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Q: Originally, according to everything I've read, morphine was converted to heroin for marketing reasons. Why is Morphine converted into heroin with all the legal problems in today's world? Everything that is written states that the pain relief and other effects of the two are the same. Is this true? Is there enough differance in dosage to make up for the loss in formulation?

A: Due to increasing levels of morphine addiction, heroin was originally marketed as a safer and just as effective replacement for morphine. I dont know the exact numbers, but I believe heroin is about twice as strong as morphine, as it can pass through the blood/brain barrier easier (due to the extra acetyl groups). Subjectively, the rush from heroin is reported to come on faster than that of morphine. By 'Loss in formulation', I assume you mean the loss in yield from converting from morphine to heroin...this loss is not much of an issue as the acetylation of morphine to heroin is quite easy with the appropriate chemical knowledge.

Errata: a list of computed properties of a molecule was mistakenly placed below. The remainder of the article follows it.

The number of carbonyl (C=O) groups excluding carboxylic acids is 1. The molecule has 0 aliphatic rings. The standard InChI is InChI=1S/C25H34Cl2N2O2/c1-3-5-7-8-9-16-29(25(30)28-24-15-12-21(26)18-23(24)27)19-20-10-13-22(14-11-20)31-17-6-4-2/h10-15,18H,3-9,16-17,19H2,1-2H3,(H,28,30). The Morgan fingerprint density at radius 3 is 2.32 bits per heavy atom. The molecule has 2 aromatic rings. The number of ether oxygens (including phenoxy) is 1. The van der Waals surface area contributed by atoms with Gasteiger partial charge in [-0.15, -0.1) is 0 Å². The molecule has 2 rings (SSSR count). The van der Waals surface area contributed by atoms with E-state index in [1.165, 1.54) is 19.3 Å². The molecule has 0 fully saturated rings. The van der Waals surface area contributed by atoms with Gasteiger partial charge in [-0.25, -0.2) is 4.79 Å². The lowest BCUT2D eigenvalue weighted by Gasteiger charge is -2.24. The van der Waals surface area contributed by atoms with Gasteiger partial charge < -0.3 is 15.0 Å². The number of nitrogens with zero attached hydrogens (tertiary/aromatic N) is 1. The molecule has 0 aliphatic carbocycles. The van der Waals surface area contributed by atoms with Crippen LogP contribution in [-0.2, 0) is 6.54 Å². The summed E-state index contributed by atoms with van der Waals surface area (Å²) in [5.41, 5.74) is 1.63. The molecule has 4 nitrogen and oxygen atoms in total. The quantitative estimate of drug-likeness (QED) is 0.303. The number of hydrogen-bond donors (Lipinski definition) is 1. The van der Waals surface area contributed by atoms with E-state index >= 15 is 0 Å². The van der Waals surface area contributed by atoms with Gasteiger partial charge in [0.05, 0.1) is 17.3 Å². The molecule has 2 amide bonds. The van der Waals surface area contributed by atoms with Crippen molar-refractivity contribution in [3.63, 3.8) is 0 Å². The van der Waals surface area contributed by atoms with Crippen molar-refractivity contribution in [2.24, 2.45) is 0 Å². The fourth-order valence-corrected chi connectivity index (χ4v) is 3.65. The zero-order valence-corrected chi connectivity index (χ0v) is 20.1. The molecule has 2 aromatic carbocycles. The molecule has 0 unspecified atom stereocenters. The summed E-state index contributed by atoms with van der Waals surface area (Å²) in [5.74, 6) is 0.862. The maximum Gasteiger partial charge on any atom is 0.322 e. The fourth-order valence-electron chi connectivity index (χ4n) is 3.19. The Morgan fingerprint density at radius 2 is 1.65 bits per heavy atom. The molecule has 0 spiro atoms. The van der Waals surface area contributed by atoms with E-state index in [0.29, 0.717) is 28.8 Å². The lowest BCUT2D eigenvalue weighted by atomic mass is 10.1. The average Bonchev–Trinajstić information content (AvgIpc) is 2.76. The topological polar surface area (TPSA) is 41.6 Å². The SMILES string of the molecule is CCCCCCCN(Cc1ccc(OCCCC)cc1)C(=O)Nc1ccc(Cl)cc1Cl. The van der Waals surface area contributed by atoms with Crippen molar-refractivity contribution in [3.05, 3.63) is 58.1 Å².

The reason heroin is no longer used for pain killing in most countries is because of its higher abuse potential. The subjective differences in effects seem to be enough to stimulate a sufficient demand for heroin over morphine.

Asked By : Larry B.
Answered By : psilo
Published Date : 9 / 11 / 2000
Last Edited Date : 9 / 11 / 2000
Question ID : 187

Categories: [ Heroin ]




Ask Erowid v1.7 - Jul, 2005

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